China’s elderly find life and joy in exercise

By Grace Liang and Lucy Hornby BEIJING | Thu Oct 22, 2009 2:53am EDT

(Reuters Life!) – Gao Mingyuan has found joy at age 66.

Joy, in his case, consists of bending himself double and hooking his legs around a pole that runs behind his shoulders, in a Chinese meditative martial arts tradition.

Gao is one of many Chinese seniors, freed from the rigors of work and raising children, who are turning to martial arts such as tai chi, bopping to trendy beats or singing patriotic songs as they seek health and friends in parks across the country.

“We forget all our troubles when we practice,” he said as he contorted himself at the Temple of Heaven, where seniors exercise beneath the gnarled trees at dawn.

China has over 140 million people over the age of 60. Many lost out on an education, thanks to the Cultural Revolution, and have retired early as state-owned factories went bust or to help care for grandchildren.

About 54 million engage in some sort of physical activity to enliven their golden years.

“Sportswear companies would well take heed of that figure, given how obsessed they are with the youth market,” said Kunal Sinha, who studies the aging demographic for Ogilvy & Mather in Shanghai.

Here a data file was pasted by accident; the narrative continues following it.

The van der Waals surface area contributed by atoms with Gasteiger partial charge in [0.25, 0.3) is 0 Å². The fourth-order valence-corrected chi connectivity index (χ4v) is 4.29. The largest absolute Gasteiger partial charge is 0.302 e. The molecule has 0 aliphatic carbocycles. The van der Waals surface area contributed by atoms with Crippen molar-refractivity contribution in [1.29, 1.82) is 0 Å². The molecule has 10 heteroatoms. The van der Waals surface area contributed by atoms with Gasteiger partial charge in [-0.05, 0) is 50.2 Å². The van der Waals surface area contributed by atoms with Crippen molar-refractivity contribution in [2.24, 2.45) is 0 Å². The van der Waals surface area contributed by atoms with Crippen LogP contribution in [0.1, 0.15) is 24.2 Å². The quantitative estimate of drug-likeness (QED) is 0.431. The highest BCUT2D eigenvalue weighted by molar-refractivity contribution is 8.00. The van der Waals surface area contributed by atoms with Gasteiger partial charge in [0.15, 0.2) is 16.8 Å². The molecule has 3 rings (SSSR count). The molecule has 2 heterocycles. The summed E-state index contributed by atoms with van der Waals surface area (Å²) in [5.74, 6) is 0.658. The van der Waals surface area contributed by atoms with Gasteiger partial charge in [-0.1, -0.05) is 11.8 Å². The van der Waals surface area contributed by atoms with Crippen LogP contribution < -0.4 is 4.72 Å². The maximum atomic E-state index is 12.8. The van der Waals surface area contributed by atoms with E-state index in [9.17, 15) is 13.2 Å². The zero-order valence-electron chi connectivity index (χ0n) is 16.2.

The elderly Chinese who swarm to the Temple of Heaven are a treasure-trove of traditional folk arts, martial arts and Chinese opera, sung in cracked voices that are still in tune.

Crowds of other seniors bop to a trendy beat, try their hand at Indian dance, waltz or join a chorus of patriotic Communist songs rarely heard any more.

“In India, seniors pass on traditions and social norms. In China, they’re an untapped resource, because so many young people want to turn toward what’s modern,” said Sinha.

“On the other hand, because China is so in flux, we see a lot of old people picking up customs from young people. For instance, the phenomenon of the hip-hop granny — you don’t see that in India.”

For 63-year old Wang Yongzhen, a grandmother who swing-dances in large gold-rimmed sunglasses and a traditional purple velvet cheong-sam, retirement is a time to indulge talents she never had time for when she was young.

“I liked singing and dancing when I was young but never had a chance, because work was busy and the kids were little. Now when I dance at the park, my heart opens up.”

(Editing by Sugita Katyal)

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